The truth is hard to discover and once found, harder to live with than being in a world that operates outside of it. But once, as a writer or book promoter, you discover the truths that relate to book publishing, you can position yourself to succeed. Here are some of the truths that I’ve found that too many people are too late to acknowledge – and how you can take action to help yourself:
1. The first book is the hardest one to promote, market, and sell. Many authors are enthusiastic to publish a book and they naturally believe so much in the quality of their book that they let hopes and dreams blind them to the reality of the marketplace. Sure there are breakthrough authors who debut to critical and marketplace success, but they are the rare ones. Expect to invest a substantial amount of time, money, and effort to getting your first book off the ground. You are looking to build readership, brand your name, establish a media resume, and hopefully generate some sales.
2. Don’t expect people to do things for you unless you ask, push, and follow-up. Even friends, family, colleagues, neighbor, churchgoers, and former college roommates need direction on how to help you. Don’t be shy and be specific in what you ask them to do. Sure you hope they buy the book, but did you instruct them to email their networks with an offer that you crafted? Did you think of who they know and push to call in favors? Think of how you can access their resources.
3. Don’t act as if book marketing only happens once the book is out. You need to begin marketing your book at least six months prior to its targeted release date. You then have another 3-4 months post-publication date to impress the news media. That’s your window of time. You can’t wait for the book to come out to first contact print book reviewers or to solicit presentations before local organizations, libraries, and bookstores. You need to seed things with your social media way before that book is out.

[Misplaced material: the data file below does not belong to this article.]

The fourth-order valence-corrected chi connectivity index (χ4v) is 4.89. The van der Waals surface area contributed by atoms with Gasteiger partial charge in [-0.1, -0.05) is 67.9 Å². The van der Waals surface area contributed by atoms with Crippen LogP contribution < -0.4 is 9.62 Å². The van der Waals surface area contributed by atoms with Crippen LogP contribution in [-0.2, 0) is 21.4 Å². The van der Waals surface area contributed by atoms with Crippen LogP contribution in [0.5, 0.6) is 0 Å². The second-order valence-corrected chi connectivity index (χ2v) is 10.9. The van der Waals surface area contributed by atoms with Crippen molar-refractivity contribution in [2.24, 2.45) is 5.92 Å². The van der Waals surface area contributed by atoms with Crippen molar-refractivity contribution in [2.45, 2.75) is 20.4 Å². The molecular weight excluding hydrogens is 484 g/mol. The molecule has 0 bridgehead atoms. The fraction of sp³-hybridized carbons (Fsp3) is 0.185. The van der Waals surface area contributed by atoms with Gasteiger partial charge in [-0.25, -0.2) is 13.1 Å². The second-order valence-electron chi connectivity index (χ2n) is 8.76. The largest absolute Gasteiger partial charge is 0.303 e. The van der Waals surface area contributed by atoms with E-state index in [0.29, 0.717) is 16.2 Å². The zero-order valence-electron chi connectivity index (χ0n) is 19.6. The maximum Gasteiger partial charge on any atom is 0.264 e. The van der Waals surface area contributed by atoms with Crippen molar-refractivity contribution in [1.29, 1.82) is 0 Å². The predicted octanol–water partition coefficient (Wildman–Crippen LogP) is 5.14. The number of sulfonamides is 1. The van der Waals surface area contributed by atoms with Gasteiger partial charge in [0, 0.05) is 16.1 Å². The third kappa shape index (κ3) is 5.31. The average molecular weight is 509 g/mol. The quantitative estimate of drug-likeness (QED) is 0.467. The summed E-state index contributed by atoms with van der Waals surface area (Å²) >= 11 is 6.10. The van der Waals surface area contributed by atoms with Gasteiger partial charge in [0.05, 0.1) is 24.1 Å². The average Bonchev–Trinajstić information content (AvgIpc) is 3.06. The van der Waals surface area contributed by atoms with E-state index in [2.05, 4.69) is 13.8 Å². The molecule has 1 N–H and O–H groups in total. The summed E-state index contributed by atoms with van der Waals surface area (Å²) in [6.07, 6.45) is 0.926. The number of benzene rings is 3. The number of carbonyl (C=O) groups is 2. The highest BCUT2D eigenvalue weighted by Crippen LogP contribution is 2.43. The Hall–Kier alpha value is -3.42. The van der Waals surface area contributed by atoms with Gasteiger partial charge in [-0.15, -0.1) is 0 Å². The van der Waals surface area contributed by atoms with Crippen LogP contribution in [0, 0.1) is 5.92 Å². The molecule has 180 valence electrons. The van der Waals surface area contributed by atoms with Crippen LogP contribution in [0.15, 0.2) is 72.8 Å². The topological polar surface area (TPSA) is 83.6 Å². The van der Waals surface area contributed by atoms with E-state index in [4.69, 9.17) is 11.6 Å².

4. Don’t wait for book sales to occur so that you have money for PR and marketing. It’s a Catch -22. You can’t hope to get many sales without getting sales. You simply need to borrow – don’t break the bank – in order to properly invest in a timely fashion. If all goes well, sales will come to repay what you borrowed.
5. Set a realistic goal and monitor your efforts. Too many authors have unrealistic expectations as to how their book will do. Set modest goals and evaluate progress. Break down the bigger goal into incremental steps. Don’t get discouraged if things move slowly – just keep at it and experiment. Diversify your strategy and see which areas produce the best results.
Have faith – you can wear the hat of writer and book marketer. Be open to the truth – and then live it!
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Brian Feinblum’s views, opinions, and ideas expressed in this blog are his alone and not that of his employer. You can follow him on Twitter @theprexpert and email him at email@example.com. He feels more important when discussed in the third-person. This is copyrighted by BookMarketingBuzzBlog © 2016
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